Observation

"Pilate saith unto him, What is truth? And when he had said this, he went out again..."

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Location: Tampa, FL, United States

Friday, August 24, 2007

Appreciating Paul

The Apostle Paul lived during a time when donkey, ship and sandals were the travel mode de jour. He might have dreamed about air travel but those days were still down the road (pun intended). Many recall Paul visited Ephesus, Philippi and Rome but don't remember that Paul also graced Assos, Kios, Rhodes and Patara. And if the names of these odd cities happen to sound familiar to some, fewer yet know how many miles apart they are.

Let's say on Paul's first missionary journey he traveled from Wall Street to Times Square to Central Park to Harlem and back again to Wall Street. Well, he didn't make it out of New York City but he did travel several miles. Hearing of such a trip one would form an opinion about how demanding it may have been and appreciates it to some degree partly based on this limited information. Now let's say Paul also journeyed from Armonk to Chester to Herkimer to Warsaw (NY) and back to Armonk. If you're not familiar with these cities traveled you can't confidently assess nor appreciate the ease or difficulty with which the trip was made. In this latest example Armonk is another city in New York near New York City, and Warsaw is on the other side of the state. Chester and Herkimer are more or less along-the-way cities. In this example Paul would have traveled a few hundred miles.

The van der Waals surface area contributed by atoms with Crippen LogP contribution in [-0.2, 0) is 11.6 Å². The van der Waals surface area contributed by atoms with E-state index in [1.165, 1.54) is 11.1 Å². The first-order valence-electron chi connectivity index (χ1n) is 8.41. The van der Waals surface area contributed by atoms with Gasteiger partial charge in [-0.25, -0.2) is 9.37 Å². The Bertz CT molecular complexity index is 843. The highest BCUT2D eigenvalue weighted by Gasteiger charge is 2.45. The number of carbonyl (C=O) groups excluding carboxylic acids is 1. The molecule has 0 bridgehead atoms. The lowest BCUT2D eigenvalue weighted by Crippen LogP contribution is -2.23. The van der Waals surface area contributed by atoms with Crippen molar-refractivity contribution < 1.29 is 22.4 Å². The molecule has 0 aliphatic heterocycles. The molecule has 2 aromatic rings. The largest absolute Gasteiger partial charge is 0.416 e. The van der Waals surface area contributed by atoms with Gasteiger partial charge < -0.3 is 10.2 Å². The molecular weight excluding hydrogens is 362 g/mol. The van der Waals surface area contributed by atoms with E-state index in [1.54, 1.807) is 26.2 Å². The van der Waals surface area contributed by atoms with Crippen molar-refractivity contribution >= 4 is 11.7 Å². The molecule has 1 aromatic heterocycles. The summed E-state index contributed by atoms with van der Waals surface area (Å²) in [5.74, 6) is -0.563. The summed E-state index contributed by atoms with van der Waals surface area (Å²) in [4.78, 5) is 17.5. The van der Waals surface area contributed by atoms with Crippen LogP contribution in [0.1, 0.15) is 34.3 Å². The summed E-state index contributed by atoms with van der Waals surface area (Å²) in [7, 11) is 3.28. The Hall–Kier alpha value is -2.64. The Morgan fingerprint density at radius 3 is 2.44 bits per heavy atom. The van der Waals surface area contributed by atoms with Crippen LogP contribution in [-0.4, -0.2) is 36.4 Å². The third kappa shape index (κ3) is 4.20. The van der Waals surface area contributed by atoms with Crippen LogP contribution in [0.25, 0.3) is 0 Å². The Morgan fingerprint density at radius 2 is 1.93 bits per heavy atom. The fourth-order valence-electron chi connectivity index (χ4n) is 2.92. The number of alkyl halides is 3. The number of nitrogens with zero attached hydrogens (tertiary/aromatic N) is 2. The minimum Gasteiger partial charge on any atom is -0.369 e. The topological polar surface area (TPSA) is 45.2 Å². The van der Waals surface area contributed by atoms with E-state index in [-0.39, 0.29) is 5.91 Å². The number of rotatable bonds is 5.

On Paul's third missionary journey (the "real" one) he did pass through Assos, Kios, Rhodes and Patara. He also stopped in Athens, Greece, Corinth, Tyre and other better-known places of interest. Looking at the map you can tell he went well about two thousand miles, give or take a few cubits and stadia. When one reads about the trip (Acts 18:23 - 21:17) the text imparts greater richness if you familiarize yourself first with a map of the region considering the great distance he traveled.

Now debrief yourself on Paul's trip to Rome (Jerusalem to Rome) and see if the related text (Acts 27:1 - 28:16) imparts a little more umph with you having gained more familiarity with the cities involved and their proximity to each other. Not content with the geographical edge? Add to it topographical and weather information (e.g. see Northeaster- Acts 27:14) to enliven the story even more.

And the distance from Jerusalem to Rome? It's like going from Tampa, FL to Denver, Colorado.

Happy sailing, and walking!

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